An offshore union has called for a “robust inspection regime” to be imposed after more than 100 workers were evacuated from a North Sea platform over structural concerns.
RMT described the speed at which the Thistle Alpha, 125miles off Shetland, was down-manned on Monday as “unprecedented”.
General secretary Mick Cash said it suggested a “serious problem” and that any inspection regime by the Health and Safety Executive (HSE) “failed to identify an issue until it became critical”.
The HSE confirmed it is investigating and will encourage EnQuest to provide information “if any important safety matters arise that should be shared”.
A spokesman added that the issues at present appear to be specific to the Thistle platform.
Workers were evacuated following a “subsea structural inspection” on Monday, which operator EnQuest confirmed last night was related to a “support element” of a redundant subsea storage tank.
All 115 crew members were taken off the installation by helicopter, with the majority going to the nearby Dunlin platform and eight others being taken to Shetland.
Mr Cash said: “RMT has had concerns for some time about the impact of cost cutting and we would hope the HSE will seek to establish whether a robust inspection regime existed and if not, why not?
“For the workers, their families and all affected by these events we need to know what is being done to remedy the problem and what the future holds for the workforce.
“We expect all workers to remain on full pay and for extensive consultations to commence on what has happened.”
EnQuest also confirmed yesterday that all workers were being flown ashore and the platform will remain in shutdown until remediation work takes place.
North Sea manager for the firm, Bob Davenport, said: “The safety of our people is our absolute priority. Our offshore installation manager took proactive action to transfer everyone from the platform as a precaution following yesterday’s inspection.
“This was carried out safely and quickly, with plans then made for their onward travel home. Further inspection work will be conducted and the platform will remain shut down until that has concluded and any necessary remedial action undertaken.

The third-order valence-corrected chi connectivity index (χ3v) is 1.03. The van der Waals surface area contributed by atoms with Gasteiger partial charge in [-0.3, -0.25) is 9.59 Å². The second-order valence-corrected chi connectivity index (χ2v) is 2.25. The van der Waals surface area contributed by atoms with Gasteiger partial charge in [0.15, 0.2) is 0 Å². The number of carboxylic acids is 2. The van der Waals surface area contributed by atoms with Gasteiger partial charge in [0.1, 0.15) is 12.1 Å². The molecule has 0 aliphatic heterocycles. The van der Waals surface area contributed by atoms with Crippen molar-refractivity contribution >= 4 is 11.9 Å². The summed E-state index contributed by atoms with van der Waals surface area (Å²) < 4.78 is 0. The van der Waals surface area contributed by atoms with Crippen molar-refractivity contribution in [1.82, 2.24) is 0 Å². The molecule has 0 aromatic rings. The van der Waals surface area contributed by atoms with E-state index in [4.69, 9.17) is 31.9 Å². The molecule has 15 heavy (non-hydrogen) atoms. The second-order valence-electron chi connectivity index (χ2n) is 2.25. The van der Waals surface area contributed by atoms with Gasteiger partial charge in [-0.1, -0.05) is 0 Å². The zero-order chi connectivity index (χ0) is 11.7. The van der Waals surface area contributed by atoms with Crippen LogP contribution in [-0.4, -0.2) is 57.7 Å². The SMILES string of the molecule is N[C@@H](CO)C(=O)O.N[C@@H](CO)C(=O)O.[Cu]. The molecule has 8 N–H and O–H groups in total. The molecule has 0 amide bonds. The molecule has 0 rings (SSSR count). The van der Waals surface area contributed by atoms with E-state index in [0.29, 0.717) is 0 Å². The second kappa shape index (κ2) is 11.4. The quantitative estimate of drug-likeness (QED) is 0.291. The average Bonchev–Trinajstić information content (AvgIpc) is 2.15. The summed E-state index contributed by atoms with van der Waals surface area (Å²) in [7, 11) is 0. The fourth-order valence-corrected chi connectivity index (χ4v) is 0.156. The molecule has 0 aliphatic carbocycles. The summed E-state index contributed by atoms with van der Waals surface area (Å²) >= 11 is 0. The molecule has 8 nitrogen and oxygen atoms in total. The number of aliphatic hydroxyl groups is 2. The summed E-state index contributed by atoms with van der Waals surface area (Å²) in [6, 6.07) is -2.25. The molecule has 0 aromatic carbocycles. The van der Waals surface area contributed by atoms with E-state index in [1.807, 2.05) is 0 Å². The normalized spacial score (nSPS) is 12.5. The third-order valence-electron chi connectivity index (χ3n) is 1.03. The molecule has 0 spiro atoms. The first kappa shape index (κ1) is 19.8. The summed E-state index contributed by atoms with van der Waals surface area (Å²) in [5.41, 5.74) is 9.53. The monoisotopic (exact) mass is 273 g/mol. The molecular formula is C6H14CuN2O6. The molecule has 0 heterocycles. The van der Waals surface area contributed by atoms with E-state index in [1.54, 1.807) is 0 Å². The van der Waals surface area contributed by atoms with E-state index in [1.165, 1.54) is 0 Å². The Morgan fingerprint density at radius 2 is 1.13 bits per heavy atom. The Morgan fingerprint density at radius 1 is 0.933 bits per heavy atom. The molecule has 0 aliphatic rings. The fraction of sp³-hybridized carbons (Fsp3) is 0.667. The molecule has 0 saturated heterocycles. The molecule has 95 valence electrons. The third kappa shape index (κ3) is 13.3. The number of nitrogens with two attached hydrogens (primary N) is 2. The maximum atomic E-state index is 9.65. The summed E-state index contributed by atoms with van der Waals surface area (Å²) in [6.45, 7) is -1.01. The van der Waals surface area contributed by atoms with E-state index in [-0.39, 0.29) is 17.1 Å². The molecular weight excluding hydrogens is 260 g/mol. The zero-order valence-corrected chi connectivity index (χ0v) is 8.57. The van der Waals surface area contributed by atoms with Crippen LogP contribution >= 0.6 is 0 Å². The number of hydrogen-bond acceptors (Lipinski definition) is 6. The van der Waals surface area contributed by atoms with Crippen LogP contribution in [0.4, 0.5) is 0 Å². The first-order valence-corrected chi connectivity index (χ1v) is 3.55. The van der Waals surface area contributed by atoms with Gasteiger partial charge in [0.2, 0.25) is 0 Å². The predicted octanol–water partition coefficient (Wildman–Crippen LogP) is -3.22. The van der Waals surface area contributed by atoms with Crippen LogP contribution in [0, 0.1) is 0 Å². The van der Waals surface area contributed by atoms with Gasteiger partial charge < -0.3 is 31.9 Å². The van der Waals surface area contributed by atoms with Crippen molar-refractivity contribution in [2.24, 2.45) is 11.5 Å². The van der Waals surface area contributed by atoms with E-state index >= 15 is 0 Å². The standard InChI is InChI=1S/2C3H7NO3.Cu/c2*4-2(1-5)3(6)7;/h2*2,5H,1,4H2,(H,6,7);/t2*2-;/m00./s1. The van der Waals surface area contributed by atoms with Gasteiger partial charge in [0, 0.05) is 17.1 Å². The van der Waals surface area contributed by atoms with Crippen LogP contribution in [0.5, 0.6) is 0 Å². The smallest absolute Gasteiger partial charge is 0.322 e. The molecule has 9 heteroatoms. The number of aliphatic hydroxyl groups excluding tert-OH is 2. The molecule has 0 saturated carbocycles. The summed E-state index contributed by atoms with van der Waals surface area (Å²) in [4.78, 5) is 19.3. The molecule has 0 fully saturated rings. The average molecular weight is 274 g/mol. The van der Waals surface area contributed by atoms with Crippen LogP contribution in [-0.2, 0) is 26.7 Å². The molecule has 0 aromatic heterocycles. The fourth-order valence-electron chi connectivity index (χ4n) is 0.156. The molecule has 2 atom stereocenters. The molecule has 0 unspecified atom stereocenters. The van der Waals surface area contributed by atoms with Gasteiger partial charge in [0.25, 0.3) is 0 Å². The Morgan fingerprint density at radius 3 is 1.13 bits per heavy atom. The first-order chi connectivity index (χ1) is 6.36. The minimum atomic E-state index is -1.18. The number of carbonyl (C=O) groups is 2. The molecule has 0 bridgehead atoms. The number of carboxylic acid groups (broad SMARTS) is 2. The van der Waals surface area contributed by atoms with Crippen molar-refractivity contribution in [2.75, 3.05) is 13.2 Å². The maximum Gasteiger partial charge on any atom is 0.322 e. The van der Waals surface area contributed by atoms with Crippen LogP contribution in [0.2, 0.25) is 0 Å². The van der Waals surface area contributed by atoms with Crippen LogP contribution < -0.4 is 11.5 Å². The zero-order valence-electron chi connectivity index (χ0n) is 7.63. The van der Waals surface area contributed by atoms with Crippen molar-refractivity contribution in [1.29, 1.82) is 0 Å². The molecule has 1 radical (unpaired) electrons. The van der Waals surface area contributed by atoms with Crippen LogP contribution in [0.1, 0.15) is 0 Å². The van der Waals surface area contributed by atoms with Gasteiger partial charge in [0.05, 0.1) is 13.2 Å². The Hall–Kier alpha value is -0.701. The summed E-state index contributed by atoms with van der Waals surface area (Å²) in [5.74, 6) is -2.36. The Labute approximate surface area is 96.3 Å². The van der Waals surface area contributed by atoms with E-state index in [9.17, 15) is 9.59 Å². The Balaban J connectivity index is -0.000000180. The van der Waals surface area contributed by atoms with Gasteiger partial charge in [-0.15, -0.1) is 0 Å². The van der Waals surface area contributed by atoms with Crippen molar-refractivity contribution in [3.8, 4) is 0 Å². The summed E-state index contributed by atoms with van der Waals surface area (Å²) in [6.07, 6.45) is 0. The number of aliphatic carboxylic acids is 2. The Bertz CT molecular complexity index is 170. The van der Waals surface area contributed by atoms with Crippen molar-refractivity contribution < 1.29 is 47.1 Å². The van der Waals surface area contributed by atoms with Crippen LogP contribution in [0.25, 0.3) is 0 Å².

“I’d like to thank everyone involved for their support including the team onboard Dunlin, employees, contractors and the Maritime Coastguard Agency.”
The firm did not provide an estimate of how long the remedial work could take.
RMT regional officer Jake Molloy called for any learnings from EnQuest’s investigations to be shared widely.
He added: “This is an opportunity for EnQuest to step up and do that whole learning piece which the industry says it promotes so much.
“There’s lots of old steel jacket structures out there so if there’s learnings to be gained from what’s happening with Thistle then let’s get it out there and share it with industry.”
An HSE spokesman said: “HSE is aware of the evacuation on the Enquest Thistle platform.
“The installation operator is assisting our Inspectors with initial inquiries. Lines of inquiry are being identified, but HSE does not comment about ongoing investigations.
“We will encourage EnQuest to provide information if any important safety matters arise that should to be shared, but at present the issues appear to be specific to the Thistle platform.”
This is one of the few occasions that a platform has been down-manned due to structural concerns.
In 2017 CNR International’s Ninian South was evacuated ahead of a storm “to safely manage the structural integrity of the Ninian Southern jacket”.
That year Repsol Sinopec Resources UK (RSRUK) also agreed to suspend output from the now-decommissioned Buchan Alpha platform as the HSE had concerns about fatigue in the rig’s legs.